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I've encountered a problem with my class file and I can't seem to find a fix around it. I was hoping someone could point me to the right direction.

Here's my code:

class Car:
    def __init__(self, year_model, make, speed):
        self.__year_model = year_model
        self.__make = make
        self.__speed = 0

    def set_year_model(self, year_model):
        self.__year_model = year_model

    def set_make(self, make):
        self.__make = make

    def get_year_model(self):
        return self.__year_model

    def get_make(self):
        return self.__make

    def accelerate(self):
        self.__speed + 5
        return self.__speed

    def decelerate(self):
        self.__speed - 5
        return self.__speed

    def get_speed(self):
        return self.__speed 

Essentially, I want the speed attribute set to 0, and have 3 methods (accelerate, decelerate, and get_speed) which add and subtract 5 to the speed attribute and eventually return the speed attribute so it can be printed.

I would guess there's a problem with my formatting but I can't seem to find the correct arrangement that would fix the class.

The real program is suppose to loop the accelerate method 5 times, but the class method is supposed to handle the sequential addition and return the final speed.

import car

user_year = 1995
user_make = "toyota"
user_speed = 0

user_car = car.Car(user_year, user_make, user_speed)

for count in range(1,6):
user_car.accelerate()

print user_car.get_speed()

I know this code is very weak, but it's all makeshift to help make my problem clearer. So hopefully it's not too confusing and I can get an answer.

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1  
Your problem is also because you're writing Java in Python syntax... –  JBernardo Jun 1 '12 at 0:22
    
To elaborate on Jbernardo's statement, see this article. Don't write getters and setters unless you NEED them, and then use a property. See also: Python is not Java. –  Darthfett Jun 1 '12 at 0:48
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2 Answers

up vote 5 down vote accepted

self._speed + 5 computes the current speed plus 5. But you're not actually storing the computed value anywhere. You want to use self._speed = self._speed + 5, or the more commonly used form, self._speed += 5.

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embarassing...I quit. –  Jertise Jun 1 '12 at 0:02
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The problem is, of course, the "+=" and "-=" portions that are missing, but I'd go a step further and suggest that if you're writing new python code, you become familiar with new style classes. In a new style class, your code could be written as follows:

class Car(object):
    def __init__(self, year_model, make, speed):
        self.year_model = year_model
        self.make = make
        self.speed = 0

    def __set_year_model(self, year_model):
        self.__year_model = year_model

    def __set_make(self, make):
        self.__make = make

    def __set_speed(self, speed):
        self.__speed = speed

    def __get_year_model(self):
        return self.__year_model

    def __get_make(self):
        return self.__make

    def accelerate(self):
        self.speed += 5

    def decelerate(self):
        self.speed -= 5

    def __get_speed(self):
        return self.__speed 

    speed = property(fget=__get_speed,fset=__set_speed,fdoc="Set or Retrieve the current speed of this instance of the Car object")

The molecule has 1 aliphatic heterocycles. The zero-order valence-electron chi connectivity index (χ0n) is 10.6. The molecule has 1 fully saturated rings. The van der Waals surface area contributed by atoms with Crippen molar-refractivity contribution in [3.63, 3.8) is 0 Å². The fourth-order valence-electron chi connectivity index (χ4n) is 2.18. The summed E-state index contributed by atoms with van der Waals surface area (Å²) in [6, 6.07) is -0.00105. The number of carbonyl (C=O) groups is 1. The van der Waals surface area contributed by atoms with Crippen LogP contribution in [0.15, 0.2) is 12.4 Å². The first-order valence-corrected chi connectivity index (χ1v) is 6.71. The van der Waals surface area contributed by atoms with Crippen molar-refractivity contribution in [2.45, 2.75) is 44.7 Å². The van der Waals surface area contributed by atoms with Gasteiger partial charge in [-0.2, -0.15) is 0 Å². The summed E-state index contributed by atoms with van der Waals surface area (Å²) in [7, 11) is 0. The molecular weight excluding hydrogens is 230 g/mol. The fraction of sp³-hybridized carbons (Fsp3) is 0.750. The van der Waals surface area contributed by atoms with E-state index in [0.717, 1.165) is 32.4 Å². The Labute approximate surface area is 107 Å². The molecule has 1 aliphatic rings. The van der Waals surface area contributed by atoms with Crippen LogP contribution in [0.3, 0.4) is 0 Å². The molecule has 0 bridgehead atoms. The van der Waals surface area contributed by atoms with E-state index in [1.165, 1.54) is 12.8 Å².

make = property(fget=__get_make,fset=__set_make,fdoc="Set or Retrieve the make of this instance of the Car object")
    year_model = property(fget=__get_year_model,fset=__set_year_model,fdoc="Set or Retrieve the Year and Model of this instance of the Car object")

In addition, the code changes in the main file:

import car

user_year = 1995
user_make = "toyota"
user_speed = 0

user_car = car.Car(user_year, user_make, user_speed)

for count in range(1,6):
    user_car.accelerate()

print user_car.speed
share|improve this answer
1  
Better is to use the @property decorator. However, writing setters/getters is only good if you actually want to change how a property is accessed (Python properties preserve the object.attribute interface). In addition, if you are using python 3.x, classes will automatically inherit from object. –  Darthfett Jun 1 '12 at 0:34
    
While I generally agree with your comments, the poster appears to be writing code for a very old version of Python -- I was trying to use property explicitly and in a way that he/she would find readable without having to do too much reading about decorators. I probably should have written it out using decorators as well and included that explanation... Feel free to edit the answer and add it :). –  Keith Schoenefeld Jun 1 '12 at 0:39
    
I didn't notice that he used print as a statement. Other than this, I don't see anything that indicates his version of python is 'very old' (did I miss something?). It is typical for someone to come from a language like Java, and write setters/getters, which has no benefit in python, thus I wanted to bring to light the uselessness of properties in this example. –  Darthfett Jun 1 '12 at 0:46
    
The print statement combined with lack of new style objects led me to my (possibly inaccurate) conclusion. –  Keith Schoenefeld Jun 1 '12 at 0:48
    
AFAICT, decorators have been available since 2.4. Regardless, the correct thing to do when you don't yet have any get or set logic is to just use an attribute, and swap it for a property later when logic needs to be added. The entire point of properties is to make it so that the calling code doesn't change when you switch from an attribute to a property, and apply YAGNI. –  Karl Knechtel Jun 1 '12 at 2:00
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